Profit (yes, that’s his family name) runs Profit Investment Management, a boutique investment firm with a $1.8 billion portfolio and clients that include big corporate and public pension funds, foundations, and wealthy individuals.
Located near the Silver Spring Metro station, Profit Investment has 15 employees and grosses between $5 million and $10 million a year. Profit does most of the stock picking himself, and pays himself handsomely for it. I don’t think it’s a stretch to suggest he earns more than $1 million a year; he didn’t dispute that number when I asked him.
His employees do well, too. His five financial analysts earn $175,000 to $300,000 a year.
What I like about Profit is that he was willing to stretch beyond his surroundings, putting himself in uncomfortable situations in pursuit of success.
He didn’t know his father. His mother, now retired in Florida, was a surgical technician who took him out of the Los Angeles public schools and sent him to Junipero Serra High School, a Catholic school in Gardena, Calif., a Los Angeles suburb.
“Mom always stressed education as a way to do better,” said Profit, who grew up near one of the worst blocks in south-central Los Angeles, not far from the Los Angeles Forum, built by the late Redskins owner Jack Kent Cooke.
He played football and basketball and ran track at Serra High; he was smart enough that Yale, Harvard and Stanford came calling.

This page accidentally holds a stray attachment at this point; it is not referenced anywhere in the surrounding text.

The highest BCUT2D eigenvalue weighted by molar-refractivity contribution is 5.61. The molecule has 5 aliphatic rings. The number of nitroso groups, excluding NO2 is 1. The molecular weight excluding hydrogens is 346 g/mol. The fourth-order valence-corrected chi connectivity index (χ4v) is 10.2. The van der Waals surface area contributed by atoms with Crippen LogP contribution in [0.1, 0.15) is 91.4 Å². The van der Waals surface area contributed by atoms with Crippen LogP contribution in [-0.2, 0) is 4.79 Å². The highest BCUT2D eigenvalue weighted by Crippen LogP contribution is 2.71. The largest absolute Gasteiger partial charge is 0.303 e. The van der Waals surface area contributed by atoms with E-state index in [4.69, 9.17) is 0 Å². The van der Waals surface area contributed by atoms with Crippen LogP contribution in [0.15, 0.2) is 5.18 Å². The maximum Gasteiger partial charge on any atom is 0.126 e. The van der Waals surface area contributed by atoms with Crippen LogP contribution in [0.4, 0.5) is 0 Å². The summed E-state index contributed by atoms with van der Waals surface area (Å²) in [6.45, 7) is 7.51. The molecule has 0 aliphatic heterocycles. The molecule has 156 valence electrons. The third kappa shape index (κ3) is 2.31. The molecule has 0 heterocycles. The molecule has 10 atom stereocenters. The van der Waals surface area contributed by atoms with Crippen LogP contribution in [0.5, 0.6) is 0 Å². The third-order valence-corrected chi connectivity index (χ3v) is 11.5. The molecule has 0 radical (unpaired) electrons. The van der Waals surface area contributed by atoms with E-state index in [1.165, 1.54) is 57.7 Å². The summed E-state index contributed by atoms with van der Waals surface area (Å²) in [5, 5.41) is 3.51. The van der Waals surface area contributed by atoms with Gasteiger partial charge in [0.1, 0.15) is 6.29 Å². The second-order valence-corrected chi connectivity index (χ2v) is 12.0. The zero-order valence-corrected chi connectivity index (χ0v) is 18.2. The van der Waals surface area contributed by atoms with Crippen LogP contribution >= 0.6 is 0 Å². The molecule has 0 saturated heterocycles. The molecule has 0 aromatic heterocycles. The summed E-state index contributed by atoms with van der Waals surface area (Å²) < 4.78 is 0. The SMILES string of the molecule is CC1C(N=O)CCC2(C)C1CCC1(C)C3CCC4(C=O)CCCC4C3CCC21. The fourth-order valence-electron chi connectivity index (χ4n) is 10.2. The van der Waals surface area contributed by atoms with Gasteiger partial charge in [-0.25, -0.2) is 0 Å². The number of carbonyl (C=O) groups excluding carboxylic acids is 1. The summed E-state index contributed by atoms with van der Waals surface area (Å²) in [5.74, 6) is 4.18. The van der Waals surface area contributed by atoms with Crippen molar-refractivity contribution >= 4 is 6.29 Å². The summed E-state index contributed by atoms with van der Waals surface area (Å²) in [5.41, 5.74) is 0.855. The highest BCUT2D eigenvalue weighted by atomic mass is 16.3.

He picked Yale after a visit that included a meeting with Calvin Hill, who had starred on the Yale track and football teams and later played for the Dallas Cowboys (not everyone makes smart decisions) and the Redskins.
“It took me a year to acclimate,” said Profit, who still holds Yale’s long-jump record. “It was a different culture. ”
He majored in economics because “it was the closest thing I could see to real world jobs . . . something tangible,” Profit said.
He was a graduating senior in 1986 but was passed over in the NFL draft. But at 2 a.m. the next day, the New England Patriots phoned his dorm and asked him to try out for the team.
He signed as a free agent for a $60,000 salary; his signing bonus was $4,500.
Profit, who played cornerback and on special teams, doesn’t regret pursuing an NFL career while his classmates headed toward big financial players such as Bain Capital, Morgan Stanley and Salomon Brothers.
“There’s a lot of panache affiliated with the league. I enjoyed it. I also knew that there was going to be life beyond football,” he said.
Profit rented an apartment in Walpole, Mass., bought a big television set and started working out with the team and watching game films. When he was bored, he read the federal tax code.